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Once upon a time: the fairytales of the Brothers Grimm

Updated: Mar 13, 2021

“Once upon a time…” Sound familiar?

This classic opening is the English equivalent of the German construction “es war einmal” (there was once...), used to introduce a fairy tale. Many of the fairy tales we know and love today such as Rapunzel, Cinderella, and Little Red Riding Hood are based off stories from the Grimm brothers' Kinder- und Hausmärchen (Children’s and Household Tales).

An illustration of a scene from The Six Swans by the Brothers Grimm. Photo: Wikimedia Commons

Published on 20th December 1812, the volume contained over 80 oral European folk tales collected and translated by brothers Jakob and Wilhelm Grimm. Born in Kassel in 1785 and 1786 respectively, the brothers both studied law at the University of Marburg, but their real passion lay in philology, the study of language in historical texts, especially folk tales. Their work is now considered one of the most culturally significant literary developments of all time, preserving German folk culture for future generations to enjoy.

From evil stepmothers in beautiful castles to magical dwarves and frogs, the stories have all the classical features of a Disney film, although the Grimm’s collection was intended for adults as well as children.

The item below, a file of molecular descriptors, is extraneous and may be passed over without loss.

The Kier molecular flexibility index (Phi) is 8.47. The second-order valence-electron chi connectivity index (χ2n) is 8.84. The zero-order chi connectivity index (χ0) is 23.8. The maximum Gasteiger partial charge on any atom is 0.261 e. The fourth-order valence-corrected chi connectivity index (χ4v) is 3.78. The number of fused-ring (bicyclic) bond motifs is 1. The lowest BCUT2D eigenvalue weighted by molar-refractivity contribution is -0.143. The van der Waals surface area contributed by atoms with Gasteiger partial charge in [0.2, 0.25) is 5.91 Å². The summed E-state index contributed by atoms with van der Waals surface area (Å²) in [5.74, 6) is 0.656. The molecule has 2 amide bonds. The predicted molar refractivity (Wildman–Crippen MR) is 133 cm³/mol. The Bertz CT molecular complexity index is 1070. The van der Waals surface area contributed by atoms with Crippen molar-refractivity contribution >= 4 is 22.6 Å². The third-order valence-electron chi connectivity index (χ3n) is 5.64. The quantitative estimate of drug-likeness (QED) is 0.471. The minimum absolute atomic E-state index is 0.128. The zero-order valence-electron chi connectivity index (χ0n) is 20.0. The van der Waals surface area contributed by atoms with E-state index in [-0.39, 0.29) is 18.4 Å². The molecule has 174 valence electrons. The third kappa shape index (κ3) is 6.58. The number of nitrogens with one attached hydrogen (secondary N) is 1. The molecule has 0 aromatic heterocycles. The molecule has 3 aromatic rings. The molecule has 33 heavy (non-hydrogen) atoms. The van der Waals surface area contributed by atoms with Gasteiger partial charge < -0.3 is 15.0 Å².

However, whilst English speakers might think of fairy tales as sweet, whimsical stories, the German versions are considerably darker. In Aschenputtel (Cinderella) for example, the two stepsisters suffer a horrific fate: having cut off a toe and a heel between them in order to try and fit in the shoe, they later have their eyes pecked out by birds in recompense for their mistreatment of Cinderella.

In Schneewittchen (Little Snow White), the evil queen is punished by being forced to put on red-hot iron slippers and dance until she drops down dead, whilst the innocently titled The Juniper Tree tells the story of a young boy who is murdered and fed to his father in a stew by his stepmother.

Other stories feature incidences of child abuse, graphic violence, sexual abuse and anti-Semitism, which were edited out or toned down in later versions as fairy tales began to be angled more towards children.


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